The farthest star ever seen - School of Science, the University of Tokyo
Apr 3, 2018

The farthest star ever seen

 

Overview of the press release

The distant Universe has been studied by observing galaxies that consist of many stars; however, it has been impossible to observe individual stars in these galaxies because the light from the stars is too faint to be detected. An international team including researchers at the University of Tokyo (Masamune Oguri and Ryota Kawamata) and Tohoku University (Takahiro Morishita) took advantage of gravitational lensing, a natural telescope that amplifies a very distant star’s light, to pinpoint the farthest star, located 9 billion light years from Earth. This star, which was dubbed “Icarus’’ by the team, not only set a new record for the farthest star ever seen, but also turned out to be useful for testing one theory of dark matter.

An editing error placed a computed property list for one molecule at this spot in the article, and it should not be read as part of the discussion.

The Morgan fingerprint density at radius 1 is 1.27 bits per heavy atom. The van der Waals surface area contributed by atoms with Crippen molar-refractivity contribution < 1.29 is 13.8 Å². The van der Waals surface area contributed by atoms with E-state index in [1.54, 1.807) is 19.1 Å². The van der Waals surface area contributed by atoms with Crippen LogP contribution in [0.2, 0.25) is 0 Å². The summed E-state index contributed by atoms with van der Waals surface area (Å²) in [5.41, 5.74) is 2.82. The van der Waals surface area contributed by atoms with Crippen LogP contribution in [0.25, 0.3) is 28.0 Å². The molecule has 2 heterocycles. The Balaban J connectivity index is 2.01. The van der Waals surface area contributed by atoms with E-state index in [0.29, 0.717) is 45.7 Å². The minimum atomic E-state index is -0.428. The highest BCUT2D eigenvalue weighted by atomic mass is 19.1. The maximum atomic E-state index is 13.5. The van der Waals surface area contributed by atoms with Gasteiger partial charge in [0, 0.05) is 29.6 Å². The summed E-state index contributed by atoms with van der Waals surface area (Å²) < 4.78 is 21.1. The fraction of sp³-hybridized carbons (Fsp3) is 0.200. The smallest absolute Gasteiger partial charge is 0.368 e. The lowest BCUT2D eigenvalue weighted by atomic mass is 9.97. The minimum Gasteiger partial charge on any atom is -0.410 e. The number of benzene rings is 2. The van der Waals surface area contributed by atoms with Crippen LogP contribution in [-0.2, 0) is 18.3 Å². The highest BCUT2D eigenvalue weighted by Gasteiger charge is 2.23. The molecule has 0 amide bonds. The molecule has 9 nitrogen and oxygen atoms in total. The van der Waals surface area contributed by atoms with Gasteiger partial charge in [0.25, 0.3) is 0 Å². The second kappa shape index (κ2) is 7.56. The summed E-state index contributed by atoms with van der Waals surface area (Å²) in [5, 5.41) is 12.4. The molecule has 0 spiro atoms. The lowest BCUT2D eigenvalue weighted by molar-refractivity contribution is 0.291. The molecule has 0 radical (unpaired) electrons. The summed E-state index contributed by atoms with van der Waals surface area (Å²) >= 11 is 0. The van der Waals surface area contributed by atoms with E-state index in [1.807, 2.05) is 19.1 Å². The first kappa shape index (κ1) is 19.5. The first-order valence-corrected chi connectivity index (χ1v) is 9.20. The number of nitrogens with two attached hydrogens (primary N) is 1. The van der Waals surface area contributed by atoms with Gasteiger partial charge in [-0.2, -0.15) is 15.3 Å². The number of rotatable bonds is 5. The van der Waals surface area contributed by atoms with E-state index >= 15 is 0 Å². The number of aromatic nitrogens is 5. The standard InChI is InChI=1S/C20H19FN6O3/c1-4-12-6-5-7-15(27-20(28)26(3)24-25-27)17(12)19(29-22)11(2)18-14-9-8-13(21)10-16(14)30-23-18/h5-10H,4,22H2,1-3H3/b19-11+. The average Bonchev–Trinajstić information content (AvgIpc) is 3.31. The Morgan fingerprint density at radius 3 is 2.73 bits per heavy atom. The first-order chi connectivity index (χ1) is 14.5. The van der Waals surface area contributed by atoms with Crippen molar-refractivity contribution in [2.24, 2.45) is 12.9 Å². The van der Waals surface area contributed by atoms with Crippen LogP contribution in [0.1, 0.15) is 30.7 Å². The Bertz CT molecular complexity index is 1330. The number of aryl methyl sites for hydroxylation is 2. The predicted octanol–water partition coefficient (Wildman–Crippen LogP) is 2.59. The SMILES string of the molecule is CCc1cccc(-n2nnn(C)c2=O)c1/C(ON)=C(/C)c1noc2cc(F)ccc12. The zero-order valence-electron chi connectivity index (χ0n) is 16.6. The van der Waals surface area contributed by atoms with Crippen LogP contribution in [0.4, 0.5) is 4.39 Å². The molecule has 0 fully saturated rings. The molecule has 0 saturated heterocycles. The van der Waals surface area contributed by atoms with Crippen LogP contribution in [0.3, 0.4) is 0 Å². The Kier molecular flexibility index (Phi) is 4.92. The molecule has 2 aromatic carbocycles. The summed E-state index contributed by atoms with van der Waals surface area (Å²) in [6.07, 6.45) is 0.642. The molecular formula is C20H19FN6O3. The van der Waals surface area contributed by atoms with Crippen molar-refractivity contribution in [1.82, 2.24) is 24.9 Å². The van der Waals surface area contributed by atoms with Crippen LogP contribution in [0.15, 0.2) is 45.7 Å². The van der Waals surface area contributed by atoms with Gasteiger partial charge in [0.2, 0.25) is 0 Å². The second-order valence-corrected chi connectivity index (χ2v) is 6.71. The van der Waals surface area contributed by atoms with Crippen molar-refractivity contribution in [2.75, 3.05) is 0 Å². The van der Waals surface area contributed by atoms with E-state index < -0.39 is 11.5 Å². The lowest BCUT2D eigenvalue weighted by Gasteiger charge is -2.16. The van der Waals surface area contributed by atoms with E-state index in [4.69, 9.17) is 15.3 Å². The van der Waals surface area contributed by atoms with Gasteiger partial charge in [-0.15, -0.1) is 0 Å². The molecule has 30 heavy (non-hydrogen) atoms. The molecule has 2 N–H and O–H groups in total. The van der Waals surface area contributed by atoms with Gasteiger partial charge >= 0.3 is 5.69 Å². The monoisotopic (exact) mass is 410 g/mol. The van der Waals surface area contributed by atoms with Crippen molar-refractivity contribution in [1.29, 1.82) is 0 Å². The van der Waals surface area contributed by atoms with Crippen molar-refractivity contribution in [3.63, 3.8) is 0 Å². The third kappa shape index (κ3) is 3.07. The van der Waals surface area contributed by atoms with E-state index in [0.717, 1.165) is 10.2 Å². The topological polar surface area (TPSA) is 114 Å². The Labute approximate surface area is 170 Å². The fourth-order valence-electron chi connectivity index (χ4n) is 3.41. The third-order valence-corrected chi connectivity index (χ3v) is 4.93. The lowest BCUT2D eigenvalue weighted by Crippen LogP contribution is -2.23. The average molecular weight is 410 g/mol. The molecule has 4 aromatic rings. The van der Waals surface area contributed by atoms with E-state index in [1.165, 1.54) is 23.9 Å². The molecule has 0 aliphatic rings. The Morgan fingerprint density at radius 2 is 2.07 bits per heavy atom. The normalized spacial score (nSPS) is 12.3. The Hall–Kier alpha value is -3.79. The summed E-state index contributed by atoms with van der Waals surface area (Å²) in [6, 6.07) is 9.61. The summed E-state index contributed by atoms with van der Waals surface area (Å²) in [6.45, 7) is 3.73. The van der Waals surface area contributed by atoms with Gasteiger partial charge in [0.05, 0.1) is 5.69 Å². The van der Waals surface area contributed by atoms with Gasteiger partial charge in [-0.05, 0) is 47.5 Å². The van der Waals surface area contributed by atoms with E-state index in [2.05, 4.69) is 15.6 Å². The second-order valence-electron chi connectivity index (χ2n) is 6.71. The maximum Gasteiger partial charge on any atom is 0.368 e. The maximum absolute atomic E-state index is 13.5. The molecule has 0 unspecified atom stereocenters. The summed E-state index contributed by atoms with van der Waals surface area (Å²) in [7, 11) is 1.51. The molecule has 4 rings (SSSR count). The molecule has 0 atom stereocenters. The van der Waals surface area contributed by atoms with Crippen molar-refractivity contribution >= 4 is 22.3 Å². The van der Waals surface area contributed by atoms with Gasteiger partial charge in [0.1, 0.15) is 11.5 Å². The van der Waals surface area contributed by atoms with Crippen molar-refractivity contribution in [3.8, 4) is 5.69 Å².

Figure: An image of Icarus taken by the Hubble Space Telescope. The left panel shows the location of Icarus within the galaxy cluster MACS J1149+2223. The right panels show enlarged images around Icarus. Icarus, which was not seen in 2011 (upper right panel), was detected in 2016. (credit: NASA/ESA/P. Kelly)

 

Publication details

Journal Nature Astronomy
Title Extreme magnification of an individual star at redshift 1.5 by a galaxy-cluster lens
Authors P. L. Kelly, J. M. Diego, S. Rodney, N. Kaiser, T. Broadhurst, A. Zitrin, T. Treu, P. G. Perez-Gonzalez, T. Morishita, M. Jauzac, J. Selsing, M. Oguri, L. Pueyo, T. W. Ross, A. V. Filippenko, N. Smith, J. Hjorth, S. B. Cenko, X. Wang, D. A. Howell, J. Richard, B. L. Frye, S. W. Jha, R. J. Foley, C. Norman, M. Bradac, W. Zheng, G. Brammer, A. M.. Benito, A. Cava, L. Christensen, S. E. de Mink, O. Graur, C. Grillo, R. Kawamata, J.-P. Kneib, T. Matheson, C. McCully, M. Nonino, I. Perez-Fournon, A. G. Riess, P. Rosati, K. B. Schmidt, K. Sharon, B. J. Weiner
DOI 10.1038/s41550-018-0430-3
Paper link https://www.nature.com/articles/s41550-018-0430-3

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